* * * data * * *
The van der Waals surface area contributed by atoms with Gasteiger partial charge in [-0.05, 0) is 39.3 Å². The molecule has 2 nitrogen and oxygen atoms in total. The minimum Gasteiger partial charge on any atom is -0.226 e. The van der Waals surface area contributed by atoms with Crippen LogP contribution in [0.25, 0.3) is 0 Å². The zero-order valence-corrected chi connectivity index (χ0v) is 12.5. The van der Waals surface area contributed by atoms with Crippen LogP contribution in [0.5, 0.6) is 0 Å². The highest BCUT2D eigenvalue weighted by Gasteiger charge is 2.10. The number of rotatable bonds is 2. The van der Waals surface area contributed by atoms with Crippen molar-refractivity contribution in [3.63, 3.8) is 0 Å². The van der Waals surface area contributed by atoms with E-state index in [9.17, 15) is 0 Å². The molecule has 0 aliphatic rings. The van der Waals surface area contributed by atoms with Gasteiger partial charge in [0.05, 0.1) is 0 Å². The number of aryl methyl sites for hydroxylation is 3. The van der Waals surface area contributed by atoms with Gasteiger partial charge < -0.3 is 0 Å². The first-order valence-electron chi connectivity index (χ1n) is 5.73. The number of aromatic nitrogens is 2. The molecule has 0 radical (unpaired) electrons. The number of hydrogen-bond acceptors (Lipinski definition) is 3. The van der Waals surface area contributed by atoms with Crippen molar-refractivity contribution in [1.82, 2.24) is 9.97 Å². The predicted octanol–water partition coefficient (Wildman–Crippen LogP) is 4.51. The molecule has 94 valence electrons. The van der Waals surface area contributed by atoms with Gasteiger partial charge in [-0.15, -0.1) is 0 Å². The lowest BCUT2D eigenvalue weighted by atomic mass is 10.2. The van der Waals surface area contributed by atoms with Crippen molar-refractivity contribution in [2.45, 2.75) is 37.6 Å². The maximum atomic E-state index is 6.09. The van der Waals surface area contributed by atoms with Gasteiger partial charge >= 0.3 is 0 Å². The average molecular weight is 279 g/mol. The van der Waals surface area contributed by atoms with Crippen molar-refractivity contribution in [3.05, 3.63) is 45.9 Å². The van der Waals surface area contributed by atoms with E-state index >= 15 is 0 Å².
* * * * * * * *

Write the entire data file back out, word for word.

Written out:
The van der Waals surface area contributed by atoms with Gasteiger partial charge in [-0.05, 0) is 39.3 Å². The molecule has 2 nitrogen and oxygen atoms in total. The minimum Gasteiger partial charge on any atom is -0.226 e. The van der Waals surface area contributed by atoms with Crippen LogP contribution in [0.25, 0.3) is 0 Å². The zero-order valence-corrected chi connectivity index (χ0v) is 12.5. The van der Waals surface area contributed by atoms with Crippen LogP contribution in [0.5, 0.6) is 0 Å². The highest BCUT2D eigenvalue weighted by Gasteiger charge is 2.10. The number of rotatable bonds is 2. The van der Waals surface area contributed by atoms with Crippen molar-refractivity contribution in [3.63, 3.8) is 0 Å². The van der Waals surface area contributed by atoms with E-state index in [9.17, 15) is 0 Å². The molecule has 0 aliphatic rings. The van der Waals surface area contributed by atoms with Gasteiger partial charge in [0.05, 0.1) is 0 Å². The number of aryl methyl sites for hydroxylation is 3. The van der Waals surface area contributed by atoms with Gasteiger partial charge < -0.3 is 0 Å². The first-order valence-electron chi connectivity index (χ1n) is 5.73. The number of aromatic nitrogens is 2. The molecule has 0 radical (unpaired) electrons. The number of hydrogen-bond acceptors (Lipinski definition) is 3. The van der Waals surface area contributed by atoms with Crippen molar-refractivity contribution in [1.82, 2.24) is 9.97 Å². The predicted octanol–water partition coefficient (Wildman–Crippen LogP) is 4.51. The molecule has 94 valence electrons. The van der Waals surface area contributed by atoms with Gasteiger partial charge in [-0.15, -0.1) is 0 Å². The lowest BCUT2D eigenvalue weighted by atomic mass is 10.2. The van der Waals surface area contributed by atoms with Crippen molar-refractivity contribution in [2.45, 2.75) is 37.6 Å². The maximum atomic E-state index is 6.09. The van der Waals surface area contributed by atoms with Gasteiger partial charge >= 0.3 is 0 Å². The average molecular weight is 279 g/mol. The van der Waals surface area contributed by atoms with Crippen molar-refractivity contribution in [3.05, 3.63) is 45.9 Å². The van der Waals surface area contributed by atoms with E-state index >= 15 is 0 Å².